SQ 777 eases the way for puppy mills and dirty water: My passion for the gridiron is well known. What a lot of people don’t know about me is my love of animals. My wife, Becky, and I own several dogs and they are a big part of our life. We have trained working dogs, and we own others that are being trained for search and rescue missions. We’ve also rescued many dogs over the years who were abused or neglected and we do whatever we can to elevate animal welfare, including facilitating adoptions [Barry Switzer / Tulsa World].

Oklahomans Show Support for Native Americans Fighting North Dakota Oil Pipeline: Some Oklahoma Indian tribes are supporting the protest of the Dakota Access oil pipeline that is being built across North Dakota, South Dakota, Iowa and Illinois. The Eastern Shawnee Tribe of Oklahoma recently sent volunteers as well as donations of food, water and other supplies to the protesters who include a large population of Native Americans who have created an encampment outside one town [OK Energy Today].

Hundreds turn out to hear experts speak, take questions at earthquake forum: The vast majority of people at a public forum on earthquakes Wednesday night raised their hands to show that they felt the record temblor centered near Pawnee on Saturday. Well over 200 people flowed into a conference room in the Student Union at the University of Tulsa to hear a panel of experts discuss Oklahoma’s shaky situation and for a question-and-answer session [Tulsa World].

Magnitudes for Oklahoma earthquakes shift upward, new record: The U.S. Geological Survey is updating the official magnitude of the September 3, 2016 Pawnee, Oklahoma earthquake to MW 5.8 (from 5.6), making it Oklahoma’s largest recorded earthquake to date. The magnitude revision is based on further in-depth analysis of seismic recordings. Changes in estimated magnitude for an earthquake are common in the hours-to-days following the event, as more data are analyzed in greater detail than is possible in the first minutes after the earthquake occurs [KSWO].

Online library for high school teachers, families launched: The launch of the first-of-its-kind Oklahoma Library of Digital Resources was announced Wednesday morning. The new, online library contains free and low-cost digital resources and technology tools that teachers and families can use to cater to students’ individual academic needs, all in an effort to help schools save on costs and improve student achievement. Timing is critical because Oklahoma schools have larger class sizes and less money to provide classroom resources, Hime said [Tulsa World].

County budget approved on wrong figures leaves $165k hole: The last time the Stephens County Commissioners and Stephens County Excise-Equalization Board got news of a miscalculation on their projected budget for Fiscal Year 2016-2017, they received good news. Instead of having to cut $1 million from the various departments under the county umbrella it was only $300,000. However, after meeting Aug. 25 and approving the budgets, the county received some bad news from budget maker Kerry John Patten, CPA. Jenny Moore, County Clerk, said there had been a mistake after the meeting [Pauls Valley Democrat].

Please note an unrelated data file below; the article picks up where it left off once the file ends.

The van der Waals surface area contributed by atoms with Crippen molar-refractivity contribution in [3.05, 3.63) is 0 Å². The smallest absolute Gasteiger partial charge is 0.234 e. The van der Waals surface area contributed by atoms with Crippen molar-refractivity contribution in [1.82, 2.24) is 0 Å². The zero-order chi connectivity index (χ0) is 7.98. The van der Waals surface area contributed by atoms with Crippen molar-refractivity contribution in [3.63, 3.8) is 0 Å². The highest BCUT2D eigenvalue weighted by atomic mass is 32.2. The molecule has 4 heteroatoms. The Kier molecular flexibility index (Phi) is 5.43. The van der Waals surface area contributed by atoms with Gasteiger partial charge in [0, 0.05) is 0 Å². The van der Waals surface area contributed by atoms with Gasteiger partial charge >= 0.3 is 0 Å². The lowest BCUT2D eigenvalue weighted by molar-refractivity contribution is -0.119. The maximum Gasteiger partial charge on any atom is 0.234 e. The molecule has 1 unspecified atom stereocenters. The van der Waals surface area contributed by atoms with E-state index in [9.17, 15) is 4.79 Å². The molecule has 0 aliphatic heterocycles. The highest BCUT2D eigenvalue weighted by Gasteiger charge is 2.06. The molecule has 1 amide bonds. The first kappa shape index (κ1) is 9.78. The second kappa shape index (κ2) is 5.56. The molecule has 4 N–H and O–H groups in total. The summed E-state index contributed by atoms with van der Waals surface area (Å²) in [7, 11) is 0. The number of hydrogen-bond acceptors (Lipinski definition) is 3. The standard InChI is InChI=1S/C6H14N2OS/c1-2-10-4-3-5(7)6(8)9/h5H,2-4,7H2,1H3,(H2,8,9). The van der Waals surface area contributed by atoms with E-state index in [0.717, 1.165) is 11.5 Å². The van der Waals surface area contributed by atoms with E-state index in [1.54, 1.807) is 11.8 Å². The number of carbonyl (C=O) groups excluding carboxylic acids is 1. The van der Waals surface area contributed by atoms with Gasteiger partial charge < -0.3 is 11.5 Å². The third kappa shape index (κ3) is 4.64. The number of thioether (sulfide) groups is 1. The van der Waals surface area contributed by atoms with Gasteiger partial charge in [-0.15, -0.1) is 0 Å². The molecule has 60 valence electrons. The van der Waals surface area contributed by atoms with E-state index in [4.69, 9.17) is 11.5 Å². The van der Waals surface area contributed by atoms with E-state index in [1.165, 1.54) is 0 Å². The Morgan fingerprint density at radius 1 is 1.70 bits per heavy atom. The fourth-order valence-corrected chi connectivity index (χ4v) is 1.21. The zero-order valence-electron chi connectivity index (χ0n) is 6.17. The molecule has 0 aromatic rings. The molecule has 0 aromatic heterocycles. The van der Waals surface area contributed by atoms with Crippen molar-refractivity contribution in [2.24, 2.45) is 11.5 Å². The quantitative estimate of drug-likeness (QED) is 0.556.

Quote of the Day

“I try not to get overwhelmed by my past, because I know the end result is I go back to prison. And then when you get out, you still owe, but then you owe more.”

-Tim Yarbrough, an Oklahoma City resident who owes more than $5,000 in fines and fees after serving two years in prison for drug possession (Source)

Number of the Day


Estimated number of Oklahoma children lifted above the poverty line by government safety net programs each year, reducing Oklahoma’s child poverty rate from 28.5 percent to 10.2 percent.

Source: Center on Budget and Policy Priorities

See previous Numbers of the Day here.

Policy Note

Why American Schools Are Even More Unequal Than We Thought: Education is deeply unequal in the United States, with students in poor districts performing at levels several grades below those of children in richer areas. Yet the problem is actually much worse than these statistics show, because schools, districts and even the federal government have been using a crude yardstick for economic hardship. A closer look reveals that the standard measure of economic disadvantage — whether a child is eligible for a free or reduced-price lunch in school — masks the magnitude of the learning gap between the richest and poorest children [New York Times].

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Ryan Gentzler worked at OK Policy from January 2016 until November 2022. He last served as the organization's Reserach Director and oversaw Open Justice Oklahoma. He began at OK Policy as an analyst focusing on criminal justice issues, including sentencing, incarceration, court fines and fees, and pretrial detention. Open Justice Oklahoma grew out of Ryan’s groundbreaking analysis of court records, which was used to inform critical policy debates. A native Nebraskan, he holds a Master of Public Administration degree from the University of Oklahoma and a BA in Institutions and Policy from William Jewell College. He served as an OK Policy Research Fellow in 2014-2015.